Kayce Dutton is known on Yellowstone as the very ‘complex’ and misunderstood character, but why does our beloved cowboy come off this way?
It all boils down to Kayce Dutton’s savior complex. If you haven’t recognized it yet, you surely will now.
After rewatching all three seasons of Yellowstone, the youngest Dutton is plagued by his ability to try and help everyone. We will give you some examples.
Savior Complex Examples
Kayce let Walker go free. He saves horses and other animals. He was a SEAL in the military. Kayce has to stop and investigate the sketchy van on the side of the road. Furthermore, Kayce felt obligated to help the worried father burn and bury the bodies of the men that kidnapped his daughter.
In addition, Kayce Dutton also had to pull over to the house that exploded and shoot the man out of his misery. He aided in the search for the missing girl from the reservation. Even at a young age, Kayce sat next to his mother in the field as she died and bravely protected her against any predator.
Is that what stemmed his savior complex? Or is Kayce Dutton, just a caring person that gets wrapped up in bad situations?
While Kayce did go to the military after knocking up and marrying Monica, it was more his daddy issues with John that forced him to go.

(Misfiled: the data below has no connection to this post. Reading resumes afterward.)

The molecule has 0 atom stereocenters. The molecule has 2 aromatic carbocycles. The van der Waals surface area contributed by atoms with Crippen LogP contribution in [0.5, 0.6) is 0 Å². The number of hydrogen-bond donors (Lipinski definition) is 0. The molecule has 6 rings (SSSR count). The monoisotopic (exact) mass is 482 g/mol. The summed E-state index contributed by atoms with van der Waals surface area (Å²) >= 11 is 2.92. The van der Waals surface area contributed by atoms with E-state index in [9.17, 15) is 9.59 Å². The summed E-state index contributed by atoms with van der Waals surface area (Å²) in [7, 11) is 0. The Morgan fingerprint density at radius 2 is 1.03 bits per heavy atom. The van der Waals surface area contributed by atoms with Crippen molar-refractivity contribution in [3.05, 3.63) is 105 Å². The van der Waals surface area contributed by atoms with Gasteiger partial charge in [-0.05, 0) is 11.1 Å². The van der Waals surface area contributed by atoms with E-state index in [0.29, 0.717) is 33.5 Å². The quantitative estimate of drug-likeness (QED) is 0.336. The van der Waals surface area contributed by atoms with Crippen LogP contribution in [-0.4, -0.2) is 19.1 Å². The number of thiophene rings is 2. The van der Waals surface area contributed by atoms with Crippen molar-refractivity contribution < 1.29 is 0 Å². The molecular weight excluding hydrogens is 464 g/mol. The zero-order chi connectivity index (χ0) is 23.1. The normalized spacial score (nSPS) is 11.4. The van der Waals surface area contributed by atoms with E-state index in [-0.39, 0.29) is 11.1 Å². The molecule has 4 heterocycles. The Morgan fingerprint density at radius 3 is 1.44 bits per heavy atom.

John and Kayce Dutton have exhibited a strenuous relationship throughout the Yellowstone series. When Kayce met a girl at a bar and took her home, she found herself pregnant with his child later. He wasn’t going to abandon the two, and he fell in love with Monica and decided to marry her.
John didn’t love this scenario, and so to remind his youngest son of his home, and where he belongs. John branded his son’s chest with a large “Y”. Kayce seeks comfort in the military and excels as a Navy SEAL.
Kayce Dutton told Monica it was a good way to make a living while also proving himself to her. However, I assume he was running from his problems back in Montana.
Is Kayce Dutton ‘Emotionally Frozen?’
One Reddit user and diehard Yellowstone fan recalls an important quote from Governor Perry that may explain Kayce’s actions.
“I had to start with the most important one. The one that seemed to set Kayce on his path of saving and defending those who could not do it for themselves. As Governor Perry said to Beth, “…When a child suffers a tragedy, they stop maturing. They are emotionally frozen at the age they suffered the loss until they accept it”. In a lot of ways, I think Kayce has matured, but his need to protect others still drives him.”
The user continues, noting Kayce Dutton’s internal “turmoil” and his constant battle between what is morally right and ethically right.
“Kayce is a character torn between wanting to do right and wanting to do what others expect him to do. So much inner conflict and turmoil, such a tortured soul. I’ve come to the conclusion that Kayce believes it is his duty to save others, to rescue people and animals, from their less than perfect situations. As I started to go through the first three seasons again, taking notes about things said, done, and implied, I began to notice these “rescues” performed instinctively by Kayce. There’s no internal debating whether he should or shouldn’t do them. Empathy takes over, and he just does what needs to be done. He does the “right thing” even if others don’t see it that way or the legality is questioned.”
So we ask the question again? Is Kayce’s savior complex his downfall or his best trait?